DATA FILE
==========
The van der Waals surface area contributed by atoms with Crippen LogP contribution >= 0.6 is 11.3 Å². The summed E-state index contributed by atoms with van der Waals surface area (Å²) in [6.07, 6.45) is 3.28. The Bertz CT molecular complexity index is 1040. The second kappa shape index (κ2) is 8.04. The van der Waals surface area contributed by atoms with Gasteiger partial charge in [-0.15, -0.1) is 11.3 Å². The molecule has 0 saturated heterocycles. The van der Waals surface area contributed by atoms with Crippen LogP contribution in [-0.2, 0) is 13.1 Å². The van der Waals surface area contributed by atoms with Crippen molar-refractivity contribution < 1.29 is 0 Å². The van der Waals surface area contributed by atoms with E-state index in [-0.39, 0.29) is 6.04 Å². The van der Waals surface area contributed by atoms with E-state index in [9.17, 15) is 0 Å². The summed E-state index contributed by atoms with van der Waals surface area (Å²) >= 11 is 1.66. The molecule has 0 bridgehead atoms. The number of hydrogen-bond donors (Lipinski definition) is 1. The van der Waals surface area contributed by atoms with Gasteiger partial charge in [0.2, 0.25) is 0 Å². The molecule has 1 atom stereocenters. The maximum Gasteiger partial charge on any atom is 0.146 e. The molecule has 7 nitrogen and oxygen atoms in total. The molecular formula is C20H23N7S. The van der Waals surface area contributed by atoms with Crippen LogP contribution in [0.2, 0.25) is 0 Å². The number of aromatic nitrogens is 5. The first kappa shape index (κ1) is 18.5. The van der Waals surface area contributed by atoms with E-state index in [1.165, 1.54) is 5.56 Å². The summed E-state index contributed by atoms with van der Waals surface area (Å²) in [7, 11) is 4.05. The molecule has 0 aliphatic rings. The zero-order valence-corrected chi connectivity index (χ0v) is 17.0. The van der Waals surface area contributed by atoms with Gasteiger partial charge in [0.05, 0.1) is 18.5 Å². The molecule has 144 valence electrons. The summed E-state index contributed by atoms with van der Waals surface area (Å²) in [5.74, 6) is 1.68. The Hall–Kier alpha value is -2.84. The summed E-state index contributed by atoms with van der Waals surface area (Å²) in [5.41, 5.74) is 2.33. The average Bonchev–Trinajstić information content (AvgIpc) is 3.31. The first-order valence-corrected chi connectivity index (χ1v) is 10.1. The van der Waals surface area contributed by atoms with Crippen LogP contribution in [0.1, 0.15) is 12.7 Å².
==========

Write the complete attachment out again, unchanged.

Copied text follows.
The van der Waals surface area contributed by atoms with Crippen LogP contribution >= 0.6 is 11.3 Å². The summed E-state index contributed by atoms with van der Waals surface area (Å²) in [6.07, 6.45) is 3.28. The Bertz CT molecular complexity index is 1040. The second kappa shape index (κ2) is 8.04. The van der Waals surface area contributed by atoms with Gasteiger partial charge in [-0.15, -0.1) is 11.3 Å². The molecule has 0 saturated heterocycles. The van der Waals surface area contributed by atoms with Crippen LogP contribution in [-0.2, 0) is 13.1 Å². The van der Waals surface area contributed by atoms with Crippen molar-refractivity contribution < 1.29 is 0 Å². The van der Waals surface area contributed by atoms with E-state index in [-0.39, 0.29) is 6.04 Å². The van der Waals surface area contributed by atoms with E-state index in [9.17, 15) is 0 Å². The summed E-state index contributed by atoms with van der Waals surface area (Å²) >= 11 is 1.66. The molecule has 0 bridgehead atoms. The number of hydrogen-bond donors (Lipinski definition) is 1. The van der Waals surface area contributed by atoms with Gasteiger partial charge in [0.2, 0.25) is 0 Å². The molecule has 1 atom stereocenters. The maximum Gasteiger partial charge on any atom is 0.146 e. The molecule has 7 nitrogen and oxygen atoms in total. The molecular formula is C20H23N7S. The van der Waals surface area contributed by atoms with Crippen LogP contribution in [0.2, 0.25) is 0 Å². The number of aromatic nitrogens is 5. The first kappa shape index (κ1) is 18.5. The van der Waals surface area contributed by atoms with E-state index in [1.165, 1.54) is 5.56 Å². The summed E-state index contributed by atoms with van der Waals surface area (Å²) in [7, 11) is 4.05. The molecule has 0 aliphatic rings. The zero-order valence-corrected chi connectivity index (χ0v) is 17.0. The van der Waals surface area contributed by atoms with Gasteiger partial charge in [0.05, 0.1) is 18.5 Å². The molecule has 144 valence electrons. The summed E-state index contributed by atoms with van der Waals surface area (Å²) in [5.74, 6) is 1.68. The Hall–Kier alpha value is -2.84. The summed E-state index contributed by atoms with van der Waals surface area (Å²) in [5.41, 5.74) is 2.33. The average Bonchev–Trinajstić information content (AvgIpc) is 3.31. The first-order valence-corrected chi connectivity index (χ1v) is 10.1. The van der Waals surface area contributed by atoms with Crippen LogP contribution in [0.1, 0.15) is 12.7 Å².